The best travel tip I have is to stay with a local if you can. They know the best places to go, the places to stay away from and the best part is, you might even go with them! You may meet their friends and family who would be more than willing to show you around and you also save money by staying at their house. You have the option of making your meals in their kitchen and learning more about them by having dinners together.

8. Marianne – Marianne C. Bohr

Pack lightly (only what you absolutely need) and use clear zip lock bags, each labeled with a sharpie for each category of what you bring (ex: underwear, pants, socks/stockings, shirts/tops, accessories, toiletries, etc.). You can purchase large zip locks at many grocery or hardware stores and makes finding what you need quick and simple.

9. Alyssa – My Life’s A Movie

As a travel writer, I’ve written about almost everything travel related from experiences to tips to why you absolutely must travel. That being said, my biggest travel tip is to always be optimistic about traveling. You will definitely feel like it’s not possible to travel, or like you can’t afford it or have time, but the reality is that if you maintain optimism, and keep trying to make it happen, there’s a good chance it will. After all, if you can’t find a way to travel, you can always create one!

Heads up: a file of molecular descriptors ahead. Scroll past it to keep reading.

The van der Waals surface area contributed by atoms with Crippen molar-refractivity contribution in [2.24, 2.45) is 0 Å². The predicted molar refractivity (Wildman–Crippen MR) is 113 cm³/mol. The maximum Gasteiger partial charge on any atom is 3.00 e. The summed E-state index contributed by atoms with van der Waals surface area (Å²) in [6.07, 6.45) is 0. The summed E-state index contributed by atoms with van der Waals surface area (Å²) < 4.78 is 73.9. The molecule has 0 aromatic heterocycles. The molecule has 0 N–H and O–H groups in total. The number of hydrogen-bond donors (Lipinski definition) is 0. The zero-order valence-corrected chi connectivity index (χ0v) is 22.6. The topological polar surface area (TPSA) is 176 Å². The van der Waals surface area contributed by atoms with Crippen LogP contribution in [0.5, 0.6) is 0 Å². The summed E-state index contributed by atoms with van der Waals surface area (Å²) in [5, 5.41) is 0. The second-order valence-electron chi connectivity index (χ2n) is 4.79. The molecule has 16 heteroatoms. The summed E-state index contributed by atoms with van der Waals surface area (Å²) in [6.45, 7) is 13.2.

10. Lyn – Go to Travel Gal

I can’t believe I went 40 years without understanding how me and my family can travel free while responsibly taking advantage of credit card miles and hotel points bonuses. If done properly, not increasing debt, your credit score doesn’t suffer and you can literally fly around the world plus enjoy many accommodations for free!

11. Jim – Uncovering PA

My number one travel tip is that you don’t have to travel far to travel. I’ve done my fair share of world travel, and I used to think that you had to go a long way to travel. Then, I started exploring my own city and doing day trips to nearby places. I was shocked how many awesome places I could visit without buying a plane ticket and flying to a far-off land. Just because you might not have much time or can’t afford to travel, that doesn’t mean that you can’t travel.